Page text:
US big banks to push for easing of money laundering rules

US big banks to push for easing of money laundering rules

America’s largest banks are to propose overhaul of how financial institutions investigate and report potential criminal activity, arguing that rules imposed in the years after the September 11, 2001 attacks and strengthened during the former President Barack Obama administration are “onerous and ineffective”, sources said.

The Clearing House, a trade association representing the largest US banks, including JPMorgan Chase & Co, Bank of America and Citigroup, has long raised concerns about the effectiveness of the current rules.

However, this will be the first time the group has publicly called for them to be revamped.

The proposal, which could be published as soon as Thursday, will set the stage for an intensive lobbying effort targeting bank regulators and members of the Senate and House of Representatives Finance Committees.

President Donald Trump has said he wanted to cut costly regulations for Wall Street.

To keep drug traffickers and terrorists from laundering money through the US financial system, federal law mandates that bank employees file a Suspicious Activity Report with authorities if they suspect transactions could be part of a crime.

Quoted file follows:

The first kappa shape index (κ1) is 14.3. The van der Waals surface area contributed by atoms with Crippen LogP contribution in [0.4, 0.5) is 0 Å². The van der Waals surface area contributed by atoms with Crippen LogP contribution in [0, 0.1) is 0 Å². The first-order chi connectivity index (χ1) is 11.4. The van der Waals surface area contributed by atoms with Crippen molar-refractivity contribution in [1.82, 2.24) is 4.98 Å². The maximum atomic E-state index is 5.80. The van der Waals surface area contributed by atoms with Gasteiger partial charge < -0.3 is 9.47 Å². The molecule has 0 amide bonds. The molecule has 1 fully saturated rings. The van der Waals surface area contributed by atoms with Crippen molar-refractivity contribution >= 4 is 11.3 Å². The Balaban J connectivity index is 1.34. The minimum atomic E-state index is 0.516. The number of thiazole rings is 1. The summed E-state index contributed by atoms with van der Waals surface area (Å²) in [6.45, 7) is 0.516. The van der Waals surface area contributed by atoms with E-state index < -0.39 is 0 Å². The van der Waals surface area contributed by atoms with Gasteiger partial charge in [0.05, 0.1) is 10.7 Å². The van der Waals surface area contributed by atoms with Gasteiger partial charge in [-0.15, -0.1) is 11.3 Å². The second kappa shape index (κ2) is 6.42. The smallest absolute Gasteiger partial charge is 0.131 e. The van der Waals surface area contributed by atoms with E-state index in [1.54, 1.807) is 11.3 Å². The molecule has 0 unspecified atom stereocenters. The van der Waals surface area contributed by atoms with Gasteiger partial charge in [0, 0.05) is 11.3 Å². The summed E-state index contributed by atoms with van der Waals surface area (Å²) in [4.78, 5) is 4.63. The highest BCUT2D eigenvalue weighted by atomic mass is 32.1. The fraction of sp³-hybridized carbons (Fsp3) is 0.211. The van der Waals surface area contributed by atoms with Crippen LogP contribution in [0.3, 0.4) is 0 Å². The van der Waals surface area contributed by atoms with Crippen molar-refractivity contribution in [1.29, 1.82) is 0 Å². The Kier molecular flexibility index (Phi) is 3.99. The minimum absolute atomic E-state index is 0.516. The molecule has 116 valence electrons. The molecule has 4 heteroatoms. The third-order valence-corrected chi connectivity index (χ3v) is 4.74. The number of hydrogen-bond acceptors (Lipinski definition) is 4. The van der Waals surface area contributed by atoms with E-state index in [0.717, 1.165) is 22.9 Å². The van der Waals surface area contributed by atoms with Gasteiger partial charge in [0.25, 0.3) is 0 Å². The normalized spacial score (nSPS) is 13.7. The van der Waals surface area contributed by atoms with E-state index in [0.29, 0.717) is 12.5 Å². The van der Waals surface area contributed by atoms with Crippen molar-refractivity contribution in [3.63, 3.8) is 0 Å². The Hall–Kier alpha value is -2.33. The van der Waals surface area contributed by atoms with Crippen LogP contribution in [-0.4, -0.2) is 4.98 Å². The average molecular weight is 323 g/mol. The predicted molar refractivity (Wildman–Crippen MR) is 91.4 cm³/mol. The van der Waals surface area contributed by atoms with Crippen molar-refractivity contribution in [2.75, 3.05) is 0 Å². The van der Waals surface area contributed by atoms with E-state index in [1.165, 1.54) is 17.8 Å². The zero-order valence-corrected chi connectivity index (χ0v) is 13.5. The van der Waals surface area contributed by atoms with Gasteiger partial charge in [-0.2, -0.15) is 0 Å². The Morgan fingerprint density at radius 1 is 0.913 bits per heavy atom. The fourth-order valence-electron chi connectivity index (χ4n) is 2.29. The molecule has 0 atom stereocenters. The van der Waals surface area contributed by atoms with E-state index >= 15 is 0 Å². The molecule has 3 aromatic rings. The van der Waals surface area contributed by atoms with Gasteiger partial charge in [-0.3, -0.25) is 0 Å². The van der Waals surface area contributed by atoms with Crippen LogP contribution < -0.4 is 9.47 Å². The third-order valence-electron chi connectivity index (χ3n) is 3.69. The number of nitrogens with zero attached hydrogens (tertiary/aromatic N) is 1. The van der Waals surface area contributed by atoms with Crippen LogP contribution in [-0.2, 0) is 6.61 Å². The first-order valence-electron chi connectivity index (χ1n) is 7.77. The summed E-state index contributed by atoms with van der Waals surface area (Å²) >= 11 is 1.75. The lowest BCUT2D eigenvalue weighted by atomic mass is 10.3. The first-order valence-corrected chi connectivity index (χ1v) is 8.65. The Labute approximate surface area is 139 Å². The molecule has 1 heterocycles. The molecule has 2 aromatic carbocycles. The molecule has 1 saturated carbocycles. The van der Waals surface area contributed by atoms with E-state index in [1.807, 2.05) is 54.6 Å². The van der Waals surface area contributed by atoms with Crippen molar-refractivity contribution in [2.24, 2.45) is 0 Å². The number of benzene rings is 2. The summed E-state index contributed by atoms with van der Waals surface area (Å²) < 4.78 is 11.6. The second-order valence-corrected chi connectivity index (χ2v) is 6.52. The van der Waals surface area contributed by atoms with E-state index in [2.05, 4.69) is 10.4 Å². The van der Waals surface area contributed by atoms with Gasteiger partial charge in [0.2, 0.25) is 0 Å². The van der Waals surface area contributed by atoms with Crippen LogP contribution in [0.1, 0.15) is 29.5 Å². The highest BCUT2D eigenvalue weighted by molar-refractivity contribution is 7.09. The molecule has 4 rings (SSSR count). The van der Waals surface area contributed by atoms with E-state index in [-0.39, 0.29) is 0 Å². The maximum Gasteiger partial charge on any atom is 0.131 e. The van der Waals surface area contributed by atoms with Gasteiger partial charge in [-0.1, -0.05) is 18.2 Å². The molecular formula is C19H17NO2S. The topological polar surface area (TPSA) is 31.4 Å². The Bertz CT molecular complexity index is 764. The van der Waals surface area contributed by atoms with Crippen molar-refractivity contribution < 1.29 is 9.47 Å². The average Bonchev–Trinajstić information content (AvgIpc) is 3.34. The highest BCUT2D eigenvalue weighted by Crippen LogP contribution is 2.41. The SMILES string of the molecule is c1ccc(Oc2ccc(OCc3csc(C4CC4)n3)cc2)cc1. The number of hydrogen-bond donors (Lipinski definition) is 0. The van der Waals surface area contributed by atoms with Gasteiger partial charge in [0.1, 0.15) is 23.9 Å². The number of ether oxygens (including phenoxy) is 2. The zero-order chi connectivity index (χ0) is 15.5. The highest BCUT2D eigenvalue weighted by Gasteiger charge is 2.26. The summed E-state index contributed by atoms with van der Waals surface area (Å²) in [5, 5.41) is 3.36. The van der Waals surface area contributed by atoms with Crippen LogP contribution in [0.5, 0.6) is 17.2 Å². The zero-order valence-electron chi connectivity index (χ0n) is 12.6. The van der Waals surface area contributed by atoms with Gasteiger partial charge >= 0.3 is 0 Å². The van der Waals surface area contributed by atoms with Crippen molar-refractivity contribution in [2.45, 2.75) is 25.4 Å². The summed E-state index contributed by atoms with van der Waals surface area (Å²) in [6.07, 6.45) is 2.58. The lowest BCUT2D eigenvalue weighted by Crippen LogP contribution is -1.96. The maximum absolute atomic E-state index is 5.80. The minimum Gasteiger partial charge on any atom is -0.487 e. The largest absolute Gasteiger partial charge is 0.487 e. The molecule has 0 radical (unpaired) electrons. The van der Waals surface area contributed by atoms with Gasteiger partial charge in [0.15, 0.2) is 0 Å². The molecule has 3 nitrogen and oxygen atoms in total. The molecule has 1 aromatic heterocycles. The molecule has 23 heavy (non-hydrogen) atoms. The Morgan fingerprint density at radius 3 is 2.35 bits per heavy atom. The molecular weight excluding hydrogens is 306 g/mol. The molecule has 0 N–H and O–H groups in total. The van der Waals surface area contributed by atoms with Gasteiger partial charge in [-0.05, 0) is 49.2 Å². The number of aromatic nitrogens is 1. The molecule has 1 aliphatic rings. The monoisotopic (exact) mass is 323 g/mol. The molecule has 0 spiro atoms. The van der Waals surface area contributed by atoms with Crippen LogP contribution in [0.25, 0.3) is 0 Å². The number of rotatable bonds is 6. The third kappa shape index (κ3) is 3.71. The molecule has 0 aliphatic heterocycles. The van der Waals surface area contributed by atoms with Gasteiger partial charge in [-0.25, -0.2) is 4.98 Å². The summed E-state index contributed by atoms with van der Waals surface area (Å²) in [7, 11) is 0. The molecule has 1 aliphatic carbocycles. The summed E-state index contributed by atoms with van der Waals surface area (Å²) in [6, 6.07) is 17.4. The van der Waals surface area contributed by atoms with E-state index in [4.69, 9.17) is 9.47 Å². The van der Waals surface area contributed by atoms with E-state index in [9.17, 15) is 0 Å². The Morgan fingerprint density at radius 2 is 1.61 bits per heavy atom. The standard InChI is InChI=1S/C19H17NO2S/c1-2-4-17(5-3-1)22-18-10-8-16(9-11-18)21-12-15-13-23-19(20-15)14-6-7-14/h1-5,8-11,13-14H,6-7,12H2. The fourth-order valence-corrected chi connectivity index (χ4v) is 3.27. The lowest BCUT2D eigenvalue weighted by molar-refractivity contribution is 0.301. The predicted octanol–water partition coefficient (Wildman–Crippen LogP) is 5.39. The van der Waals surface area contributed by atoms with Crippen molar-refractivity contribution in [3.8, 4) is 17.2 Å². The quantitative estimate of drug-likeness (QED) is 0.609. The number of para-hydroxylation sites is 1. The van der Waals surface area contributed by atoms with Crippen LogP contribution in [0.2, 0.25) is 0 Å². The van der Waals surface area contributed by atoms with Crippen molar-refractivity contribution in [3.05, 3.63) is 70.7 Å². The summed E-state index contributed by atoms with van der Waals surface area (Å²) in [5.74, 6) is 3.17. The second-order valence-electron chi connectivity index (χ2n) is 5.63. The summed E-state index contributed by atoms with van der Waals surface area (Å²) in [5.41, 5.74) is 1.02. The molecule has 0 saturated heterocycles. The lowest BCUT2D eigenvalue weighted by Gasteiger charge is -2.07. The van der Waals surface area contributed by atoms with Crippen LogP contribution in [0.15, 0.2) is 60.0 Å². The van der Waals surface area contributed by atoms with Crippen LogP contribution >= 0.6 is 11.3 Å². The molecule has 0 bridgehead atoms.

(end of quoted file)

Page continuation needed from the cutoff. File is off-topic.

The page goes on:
Faced with record penalties in recent years over failures to alert authorities to criminal activities, banks say they now over-report, filing hundreds of thousands of SARs out of fear of later falling foul of regulators.

“Now we tell banks to file a report on everything that might be criminal,” said Gary Shiffman, the CEO of compliance software maker, Giant Oak.


Shiffman added: “But when everything is a priority nothing ends up being a priority.”

The number of suspicious activity reports rose from 669,000 in 2013 to almost a million in 2016, according to US Treasury’s Financial Crimes Enforcement Network, which enforces anti-money laundering rules and collects data on suspicious transactions from banks around the country.

Complying with anti-money laundering rules, including the manpower needed to file suspicious activity reports, costs US companies as much as $8 billion a year, the Heritage Foundation estimated in a report last year.

The Clearing House will propose a new system under which banks do not investigate and report every transaction that could possibly raise a red flag, according to people involved in the effort.

Instead, banks would focus on investigating and reporting transactions based on specific concerns relayed to them by law enforcement.

Under this approach, banks could shift their focus as law enforcement priorities change.

Institutions in different parts of the country may also watch out for certain types of criminal transactions based on information from authorities.

For example, law enforcement could warn banks in the southwest of the United States to look out for drug traffickers moving funds to Mexico, according to people involved in drafting the proposal.

The Clearing House will also call for the creation of an information-sharing platform that would allow banks to share data among themselves about possible criminal transactions.

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